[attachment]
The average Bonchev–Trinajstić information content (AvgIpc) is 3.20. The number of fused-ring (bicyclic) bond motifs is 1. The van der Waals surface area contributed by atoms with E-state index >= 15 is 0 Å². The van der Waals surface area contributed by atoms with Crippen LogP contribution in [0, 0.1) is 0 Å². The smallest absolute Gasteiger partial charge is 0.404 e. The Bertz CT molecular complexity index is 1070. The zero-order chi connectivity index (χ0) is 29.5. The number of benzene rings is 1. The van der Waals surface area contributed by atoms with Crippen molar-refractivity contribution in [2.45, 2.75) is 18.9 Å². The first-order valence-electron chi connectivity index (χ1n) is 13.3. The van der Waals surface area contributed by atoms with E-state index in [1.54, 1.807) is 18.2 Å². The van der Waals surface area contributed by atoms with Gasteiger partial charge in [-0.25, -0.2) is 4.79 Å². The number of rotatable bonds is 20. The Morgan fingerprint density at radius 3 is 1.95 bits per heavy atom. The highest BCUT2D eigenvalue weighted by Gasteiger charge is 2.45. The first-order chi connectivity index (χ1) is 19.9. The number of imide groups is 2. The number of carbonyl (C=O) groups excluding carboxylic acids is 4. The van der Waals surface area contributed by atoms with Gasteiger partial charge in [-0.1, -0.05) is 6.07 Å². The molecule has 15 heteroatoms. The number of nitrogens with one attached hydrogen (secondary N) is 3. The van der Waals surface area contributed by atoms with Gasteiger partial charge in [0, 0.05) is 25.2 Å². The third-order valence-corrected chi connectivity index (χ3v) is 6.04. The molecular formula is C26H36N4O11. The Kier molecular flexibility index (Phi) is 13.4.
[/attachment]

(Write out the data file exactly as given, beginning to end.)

The average Bonchev–Trinajstić information content (AvgIpc) is 3.20. The number of fused-ring (bicyclic) bond motifs is 1. The van der Waals surface area contributed by atoms with E-state index >= 15 is 0 Å². The van der Waals surface area contributed by atoms with Crippen LogP contribution in [0, 0.1) is 0 Å². The smallest absolute Gasteiger partial charge is 0.404 e. The Bertz CT molecular complexity index is 1070. The zero-order chi connectivity index (χ0) is 29.5. The number of benzene rings is 1. The van der Waals surface area contributed by atoms with Crippen molar-refractivity contribution in [2.45, 2.75) is 18.9 Å². The first-order valence-electron chi connectivity index (χ1n) is 13.3. The van der Waals surface area contributed by atoms with E-state index in [1.54, 1.807) is 18.2 Å². The van der Waals surface area contributed by atoms with Gasteiger partial charge in [-0.25, -0.2) is 4.79 Å². The number of rotatable bonds is 20. The Morgan fingerprint density at radius 3 is 1.95 bits per heavy atom. The highest BCUT2D eigenvalue weighted by Gasteiger charge is 2.45. The first-order chi connectivity index (χ1) is 19.9. The number of imide groups is 2. The number of carbonyl (C=O) groups excluding carboxylic acids is 4. The van der Waals surface area contributed by atoms with Gasteiger partial charge in [-0.1, -0.05) is 6.07 Å². The molecule has 15 heteroatoms. The number of nitrogens with one attached hydrogen (secondary N) is 3. The van der Waals surface area contributed by atoms with Gasteiger partial charge in [0, 0.05) is 25.2 Å². The third-order valence-corrected chi connectivity index (χ3v) is 6.04. The molecular formula is C26H36N4O11. The Kier molecular flexibility index (Phi) is 13.4.